Jordan Peel's "Nope," again, features a plethora of fantastic performances. We've already singled out the great Michael Wincott, and Steven Yuen creates an incredible character with a fascinating backstory as well. Daniel Kaluuya speaks volumes with relative silence, an atypically quiet and thoughtful hero for genre cinema of this particular stripe.
But when all is said and done, "Nope" is Keke Palmer's film.
Bursting into the film with a spectacularly rehearsed monologue about her family history and animal safety, and her various side hustles, Palmer's energy crackles from the get-go. And as the story progresses we find that it's not a veneer. She really is that magnetic, but that doesn't mean that's all there is to her.
Peele's intricate screenplay reveals great depths to her relationships, and subtly reveals the extent to which her family means to her. An apparent flub in that first monologue is, if you pay attention, the direct result of her carefully following in her father's footsteps, to the point that it never occurs to her to update his words when the context changes.
Palmer gives the ultimate "movie star" performance of 2022, grabbing our attention and never letting go, but never settling for mere charisma. There is thought and sensitivity behind every creative decision Palmer makes, crafting a character who — just like the rest of "Nope" — only gets more interesting with repeated viewings.
Rebecca Hall In 'Resurrection'
Rebecca Hall is one of the best actors working today, and "Resurrection" is one of her best performances. Certainly, it's one of her strangest. Written and directed by Andrew Semans, Hall stars as Margaret, a single mother who confidently balances work, family, and a relatively healthy sex life with a married co-worker. She's absolutely riveting as a woman whose life is well put together, and then she happens to spy a man, played by Tim Roth, across the room and we see her confidence shatter.
"Resurrection" is the story of a woman who put an unthinkably abusive marriage behind her and rebuilt her life from scratch, and how the sudden reappearance of her abuser causes her to fall back on patterns that threaten to destroy her. The specific circumstances of Margaret's trauma are so bizarre that simply explaining her backstory without losing the audience is a feat of incredible performing prowess, and Hall manages to do so in a single unbroken take, in one of the year's two absolutely jaw-dropping monologues.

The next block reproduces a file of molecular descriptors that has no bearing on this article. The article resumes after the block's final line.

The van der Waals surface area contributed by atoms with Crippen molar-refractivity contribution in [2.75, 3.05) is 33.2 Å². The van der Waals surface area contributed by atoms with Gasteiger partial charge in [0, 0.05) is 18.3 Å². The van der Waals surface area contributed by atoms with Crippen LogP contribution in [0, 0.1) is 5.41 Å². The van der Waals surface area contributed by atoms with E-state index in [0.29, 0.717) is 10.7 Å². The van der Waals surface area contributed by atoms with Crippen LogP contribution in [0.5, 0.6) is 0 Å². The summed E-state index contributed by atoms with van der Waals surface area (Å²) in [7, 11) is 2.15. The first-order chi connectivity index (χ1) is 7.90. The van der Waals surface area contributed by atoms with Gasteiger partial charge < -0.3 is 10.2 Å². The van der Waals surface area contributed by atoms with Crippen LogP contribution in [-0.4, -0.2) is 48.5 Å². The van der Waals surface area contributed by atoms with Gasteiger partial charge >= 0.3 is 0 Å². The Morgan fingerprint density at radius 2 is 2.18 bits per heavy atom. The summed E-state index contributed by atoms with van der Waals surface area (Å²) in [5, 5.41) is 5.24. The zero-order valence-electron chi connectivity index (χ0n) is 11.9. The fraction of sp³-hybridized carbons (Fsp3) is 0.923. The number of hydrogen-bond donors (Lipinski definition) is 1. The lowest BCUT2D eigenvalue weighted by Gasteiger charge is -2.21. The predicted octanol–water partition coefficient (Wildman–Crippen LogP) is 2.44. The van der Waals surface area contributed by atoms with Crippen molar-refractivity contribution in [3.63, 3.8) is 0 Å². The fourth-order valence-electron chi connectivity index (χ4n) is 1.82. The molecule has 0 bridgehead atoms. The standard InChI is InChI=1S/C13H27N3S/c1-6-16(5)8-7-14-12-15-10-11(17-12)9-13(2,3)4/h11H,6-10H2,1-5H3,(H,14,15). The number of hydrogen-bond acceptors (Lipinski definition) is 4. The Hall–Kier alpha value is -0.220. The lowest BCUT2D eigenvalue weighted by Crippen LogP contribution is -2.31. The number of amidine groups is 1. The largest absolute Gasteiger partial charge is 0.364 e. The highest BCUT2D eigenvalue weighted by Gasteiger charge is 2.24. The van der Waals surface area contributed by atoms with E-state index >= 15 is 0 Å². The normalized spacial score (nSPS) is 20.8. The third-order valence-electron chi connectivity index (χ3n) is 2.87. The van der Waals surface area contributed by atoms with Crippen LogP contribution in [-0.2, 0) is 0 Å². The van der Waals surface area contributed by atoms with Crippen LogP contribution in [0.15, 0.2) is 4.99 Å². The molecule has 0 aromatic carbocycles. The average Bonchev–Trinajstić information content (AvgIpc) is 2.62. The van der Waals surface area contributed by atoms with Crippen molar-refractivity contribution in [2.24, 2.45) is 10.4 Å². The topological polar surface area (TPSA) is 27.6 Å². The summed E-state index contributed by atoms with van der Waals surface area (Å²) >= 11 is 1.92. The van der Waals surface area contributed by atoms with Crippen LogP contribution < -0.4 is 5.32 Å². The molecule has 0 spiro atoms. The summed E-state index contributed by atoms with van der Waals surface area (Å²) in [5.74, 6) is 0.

Nobody unravels quite like Rebecca Hall — if you don't believe that, watch her breathtakingly tragic leading role in Antonio Campos's "Christine" and get back to me — and no movie has caused her to spiral out as weirdly as "Resurrection." She's matched perfectly by Tim Roth, who eerily reveals all her buttons and then pushes them, but she's the one keeping Semans' film grounded and shocking, even when you can't believe your ears.
Mia Goth In 'X' And 'Pearl'
Mia Goth gave the best performance in a horror movie in 2022. The question is, which one? Goth starred in Ti West's "X" as Maxine Minx, a pornographic actress making her bid for superstardom with a starring role in an adult film, set at an isolated farmhouse. She also co-starred in "X" as Pearl, an elderly woman whose stifled sexual desires and lifetime of regret lead her to commit horrible acts of violence against Maxine's fellow filmmakers.
But while "X" features an impressive double performance, the genius of Goth's work didn't become fully apparent until the prequel, "Pearl," which came out this same year. Set in the 1910s, we watch Goth play young Pearl as a teenager with dreams of Hollywood stardom, or at least getting out of her oppressive and repressive home life. Her efforts to achieve her dreams within her very limited circumstances are damn near noble, it seems. She may not be able to completely dampen her libido the way her parents and conservative culture want her to, but at least she's resisted her urges to kill to commit murder. And while that doesn't last, kudos for effort at least.
To watch "Pearl" is to watch Mia Goth burst at the seams, sew herself back together, and get back to bursting. Her character is violent and horrifying but her story is relatable and human, and Goth. Her monologue towards the end of the film — the other great single-take monologue of the year — is a testament to Goth's talent for introspection, and the final shot proves that she's a wunderkind at both tragedy and camp.
Read this next: The 15 Best Final Girls In Horror Movies Ranked